Firearms Training: Angles with 3D vs 2D Targets

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Firearms training on a three-dimensional target has to be very specific, because a lot more cost, setup time, effort and energy go into training on a 3D target as opposed to a standard two-dimensional target. One of the most useful things we can do with a 3D target is study the angles we’re going to shoot into the human body to stop a lethal threat.

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12 Responses to “Firearms Training: Angles with 3D vs 2D Targets”
  1. Don Kauble

    For us big game hunters this is logical and basic. We are taught to visualize where the bullet will exit more than the entry wound.
    If you know basic anatomy this will give you a better idea of what internal organs will be affected.

    Don Kauble
    Missouri

    Reply
  2. DiAnn Mehl

    Thank you for that video 2D vs 3D. Made very good sence, I have enjoyed all of your videos but this one was great.

    Thank you again
    DiAnn

    Reply
  3. graystone

    Great training, informational video!

    Would it be possible to “fill” the 3D cavity with something that would resemble ‘organs’ ? It would be good to see where and at what angle shots hit.

    BTW, for those (of us) who can’t afford an expensive 3D target, at times resale shops have manikins or sewing forms that can be had for very little money.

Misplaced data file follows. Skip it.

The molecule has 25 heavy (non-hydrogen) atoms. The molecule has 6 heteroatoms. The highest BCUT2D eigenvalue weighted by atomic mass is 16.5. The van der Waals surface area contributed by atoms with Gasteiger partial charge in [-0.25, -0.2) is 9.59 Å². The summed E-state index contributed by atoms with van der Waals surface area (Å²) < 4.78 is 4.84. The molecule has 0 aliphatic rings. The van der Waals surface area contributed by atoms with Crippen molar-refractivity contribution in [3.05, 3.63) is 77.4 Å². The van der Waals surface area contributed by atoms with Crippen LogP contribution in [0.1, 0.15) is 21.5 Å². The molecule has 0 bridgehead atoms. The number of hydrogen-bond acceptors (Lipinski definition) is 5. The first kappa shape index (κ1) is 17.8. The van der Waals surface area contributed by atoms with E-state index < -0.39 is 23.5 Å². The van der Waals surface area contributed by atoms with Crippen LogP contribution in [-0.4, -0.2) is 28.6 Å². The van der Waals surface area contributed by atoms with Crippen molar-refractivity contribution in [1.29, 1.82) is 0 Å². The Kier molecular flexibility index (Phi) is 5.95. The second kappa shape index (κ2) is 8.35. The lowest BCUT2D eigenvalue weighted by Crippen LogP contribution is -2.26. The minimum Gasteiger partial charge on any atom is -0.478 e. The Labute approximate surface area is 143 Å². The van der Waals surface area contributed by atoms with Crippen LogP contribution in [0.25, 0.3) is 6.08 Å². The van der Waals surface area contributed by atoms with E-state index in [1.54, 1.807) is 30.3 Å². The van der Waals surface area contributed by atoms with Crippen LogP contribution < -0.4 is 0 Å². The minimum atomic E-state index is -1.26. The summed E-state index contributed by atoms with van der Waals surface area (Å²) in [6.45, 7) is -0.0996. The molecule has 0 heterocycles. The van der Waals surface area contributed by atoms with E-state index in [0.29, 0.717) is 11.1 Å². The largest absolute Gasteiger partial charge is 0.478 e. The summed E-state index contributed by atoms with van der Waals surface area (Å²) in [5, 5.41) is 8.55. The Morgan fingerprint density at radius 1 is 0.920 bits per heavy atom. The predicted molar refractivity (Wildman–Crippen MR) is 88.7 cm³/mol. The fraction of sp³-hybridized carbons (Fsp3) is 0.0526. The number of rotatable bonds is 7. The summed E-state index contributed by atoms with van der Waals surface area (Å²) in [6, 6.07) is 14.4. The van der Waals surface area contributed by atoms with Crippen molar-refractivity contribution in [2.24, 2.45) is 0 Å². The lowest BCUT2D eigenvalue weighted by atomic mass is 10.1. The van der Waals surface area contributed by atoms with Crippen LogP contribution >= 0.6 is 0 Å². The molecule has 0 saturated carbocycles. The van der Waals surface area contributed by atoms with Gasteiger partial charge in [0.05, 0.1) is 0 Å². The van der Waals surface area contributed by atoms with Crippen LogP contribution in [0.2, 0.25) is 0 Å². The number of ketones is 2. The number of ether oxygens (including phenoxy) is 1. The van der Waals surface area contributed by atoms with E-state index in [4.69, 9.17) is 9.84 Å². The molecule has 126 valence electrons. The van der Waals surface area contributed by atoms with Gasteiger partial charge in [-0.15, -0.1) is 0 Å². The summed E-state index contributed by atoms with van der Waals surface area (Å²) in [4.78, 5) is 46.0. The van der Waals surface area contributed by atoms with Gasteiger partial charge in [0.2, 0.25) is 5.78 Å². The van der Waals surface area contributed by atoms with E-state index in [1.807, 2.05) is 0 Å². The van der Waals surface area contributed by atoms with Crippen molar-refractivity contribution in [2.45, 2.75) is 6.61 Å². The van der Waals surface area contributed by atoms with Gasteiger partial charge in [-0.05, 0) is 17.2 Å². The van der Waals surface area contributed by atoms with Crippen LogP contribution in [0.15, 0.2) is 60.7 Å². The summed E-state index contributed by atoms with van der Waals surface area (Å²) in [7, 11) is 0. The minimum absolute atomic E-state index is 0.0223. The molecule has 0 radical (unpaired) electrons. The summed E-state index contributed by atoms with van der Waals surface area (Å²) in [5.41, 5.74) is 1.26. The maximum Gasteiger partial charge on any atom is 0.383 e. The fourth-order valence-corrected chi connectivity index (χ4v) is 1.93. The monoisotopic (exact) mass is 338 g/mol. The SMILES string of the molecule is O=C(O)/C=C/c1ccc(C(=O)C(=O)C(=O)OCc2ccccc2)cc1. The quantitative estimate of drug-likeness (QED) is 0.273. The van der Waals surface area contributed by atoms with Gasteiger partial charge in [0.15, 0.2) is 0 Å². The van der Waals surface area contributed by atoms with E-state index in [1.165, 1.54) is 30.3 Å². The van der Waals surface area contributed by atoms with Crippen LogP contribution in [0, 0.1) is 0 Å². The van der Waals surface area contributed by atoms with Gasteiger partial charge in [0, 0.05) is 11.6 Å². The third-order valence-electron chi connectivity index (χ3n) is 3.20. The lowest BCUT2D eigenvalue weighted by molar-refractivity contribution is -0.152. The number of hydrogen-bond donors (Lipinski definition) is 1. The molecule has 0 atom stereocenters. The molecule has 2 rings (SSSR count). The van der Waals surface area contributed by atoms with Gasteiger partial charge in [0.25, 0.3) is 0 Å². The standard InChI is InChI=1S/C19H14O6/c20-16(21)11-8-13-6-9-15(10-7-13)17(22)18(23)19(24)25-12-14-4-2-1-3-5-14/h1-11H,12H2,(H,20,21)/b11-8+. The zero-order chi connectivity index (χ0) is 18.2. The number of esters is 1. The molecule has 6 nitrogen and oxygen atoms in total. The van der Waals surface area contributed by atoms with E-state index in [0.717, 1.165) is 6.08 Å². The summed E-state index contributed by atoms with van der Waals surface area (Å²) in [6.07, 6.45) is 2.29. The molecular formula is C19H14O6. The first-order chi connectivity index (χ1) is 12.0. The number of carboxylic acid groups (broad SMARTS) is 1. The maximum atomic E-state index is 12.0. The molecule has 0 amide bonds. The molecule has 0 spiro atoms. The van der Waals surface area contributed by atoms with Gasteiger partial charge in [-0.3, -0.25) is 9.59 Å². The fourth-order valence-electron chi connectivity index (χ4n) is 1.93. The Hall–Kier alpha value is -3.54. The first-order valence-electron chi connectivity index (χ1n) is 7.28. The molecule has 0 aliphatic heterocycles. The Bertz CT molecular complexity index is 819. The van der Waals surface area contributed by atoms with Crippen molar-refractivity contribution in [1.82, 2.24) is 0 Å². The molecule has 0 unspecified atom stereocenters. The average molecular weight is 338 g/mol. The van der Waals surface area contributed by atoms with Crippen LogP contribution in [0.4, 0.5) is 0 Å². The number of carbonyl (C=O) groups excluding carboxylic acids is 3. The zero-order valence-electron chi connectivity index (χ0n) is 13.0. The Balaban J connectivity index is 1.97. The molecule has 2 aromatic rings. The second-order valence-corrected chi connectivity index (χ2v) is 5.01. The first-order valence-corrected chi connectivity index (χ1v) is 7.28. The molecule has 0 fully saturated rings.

Reply
    • Charlie

      Place one target 6-8″ behind another and you have a poor man’s 3D target.

      Reply
  4. Moose

    3-D targets also provide training to place threat-stopping shots around body armor some perps use. These include head shots, side shoulder and pelvic area targets.
    Thanks for your great trng videos . . . keep up the good work, Rob.

    Reply
  5. james parker

    This video has WAY too much detail, for the average gunner. If you ONLY shoot center of mass, no matter which way the perp is facing, you will get to the vital organs. If you try to aim for an arm or shoulder, instead of center mass, you will be dead. One thought and one picture is all that is needed. Don’t confuse people with something they really don’t need.

    IthacaGunner

    Reply
    • CST

      Hi, James. We would like to let you know that your feedback has been forwarded to the proper department. Your comments are important to us and help with the development of our online video streaming community.

      Reply
  6. Don

    I have a question. You demonstrate that 3d shot in the left shoulder and I thought that was great info.However that got me to thinking what would happen if you shot the threat in the right shoulder through the upper torso to achieve the same effect would it cause the threat to drop the weapon or fire on impact?
    Thanks I look forward to your response.

    Reply
    • CST

      Hi, Don. Shooting the threat in the right shoulder to get the high center chest hit could result in a bunch of different possible outcomes with two of them being what you pointed out. This additional piece of information would need to be processed in the decision of shoot/no shoot, shot placement, or if a shot is taken at all. Your question and observation provides a good example for why we recommend drills that incorporate the processing of information prior to the execution of any learned skill (shooting).

      Reply
  7. John M. Buol Jr.

    Good video! Hunters also suffer this problem as they rarely take target angle into account (when they bother to work on their shooting beyond the bench rest at all…)

    Reply

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